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Album Review

The title of Detroit-based Slumber Party's sophomore album accurately sums this one up nicely, as it comes across as both neo-psychedelic and somewhat delicate all at once, recalling the paisley underground revival pop of groups like Opal and Mazzy Star and the diaphanous harmonic filigree of outings by Denise James and Damon & Naomi. Producer Matthew Smith, allowing only moderate overdubbing here, polishes their somewhat naïve yet deceptively abstruse dream pop until it has a sophisticated sheen, still shining and dripping with soft reverb. Many of the tracks have a similar sound overall — an analgesic-soaked ambience, often recalling the Velvet Underground's melancholy self-titled third album — but the restrained, under-amped, drifting guitars and Maureen Tucker-ish rum-tum-tum floor-tom/snare beats seem to mesh well with Aliccia Berg's comely but drowsy Nico-on-NyQuil-style vocals. The album begins, somewhat appropriately, with the hiss of an amp kicking to life, foreshadowing the reverb-rich, tape-echo-saturated sound that continues throughout. The album's centerpiece, "Everyone Else I Know," is a simplistic, organ-driven track. "Soldier" has a amiable country-rock feel, highlighted by Gretchen Gonzales' shimmering lead guitar, while the smoldering "My Little One" is the very antithesis of the murky Detroit rawk sound that many of the Motor City's best bands continue to pattern themselves on.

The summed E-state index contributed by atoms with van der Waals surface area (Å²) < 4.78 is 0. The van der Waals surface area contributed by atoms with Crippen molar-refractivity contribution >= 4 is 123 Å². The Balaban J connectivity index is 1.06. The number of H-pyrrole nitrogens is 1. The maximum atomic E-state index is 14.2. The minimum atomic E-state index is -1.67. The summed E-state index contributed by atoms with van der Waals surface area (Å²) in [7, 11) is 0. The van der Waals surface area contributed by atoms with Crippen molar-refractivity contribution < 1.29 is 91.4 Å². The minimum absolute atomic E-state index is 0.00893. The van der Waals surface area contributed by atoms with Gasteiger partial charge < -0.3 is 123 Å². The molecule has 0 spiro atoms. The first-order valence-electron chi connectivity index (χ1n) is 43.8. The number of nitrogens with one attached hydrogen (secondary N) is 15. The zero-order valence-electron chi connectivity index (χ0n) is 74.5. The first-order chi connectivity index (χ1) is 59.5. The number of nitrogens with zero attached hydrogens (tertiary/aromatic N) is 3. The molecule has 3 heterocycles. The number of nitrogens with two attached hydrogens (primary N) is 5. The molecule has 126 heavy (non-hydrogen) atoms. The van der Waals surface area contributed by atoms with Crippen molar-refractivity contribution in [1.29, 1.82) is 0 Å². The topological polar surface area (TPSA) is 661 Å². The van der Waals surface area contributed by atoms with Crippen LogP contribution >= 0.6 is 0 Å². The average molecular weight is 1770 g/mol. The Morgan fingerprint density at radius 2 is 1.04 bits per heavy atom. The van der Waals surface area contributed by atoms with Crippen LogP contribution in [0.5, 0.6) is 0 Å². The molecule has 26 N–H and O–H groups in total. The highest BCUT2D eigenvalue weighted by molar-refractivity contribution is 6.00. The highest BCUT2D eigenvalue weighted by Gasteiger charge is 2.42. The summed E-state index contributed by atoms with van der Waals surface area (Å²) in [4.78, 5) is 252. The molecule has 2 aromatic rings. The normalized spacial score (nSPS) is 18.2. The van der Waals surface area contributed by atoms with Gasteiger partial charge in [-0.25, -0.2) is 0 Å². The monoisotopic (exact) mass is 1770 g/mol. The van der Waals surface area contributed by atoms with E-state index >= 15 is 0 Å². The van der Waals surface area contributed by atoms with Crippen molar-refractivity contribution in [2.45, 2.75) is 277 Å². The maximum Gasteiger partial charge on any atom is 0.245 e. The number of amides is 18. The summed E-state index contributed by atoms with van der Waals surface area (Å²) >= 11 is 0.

Formed: 1998

Genre: Alternative

Years Active: '90s, '00s

As core contributors to the new musical renaissance of Detroit, Slumber Party conveys stunningly slow femme doom rock with a late-night vibe. Conceived in 1998, they initially structured melodies in the form of edgy chanteuse songcraft. Two years later they signed with major independent label Kill Rock Stars. Slumber Party has since strayed from overt rock formulas in favor of minimalist atmospherics with a phased guitar sensibility. Beat machines and synthesized tones fill the soundscape of achingly...
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Psychedelicate, Slumber Party
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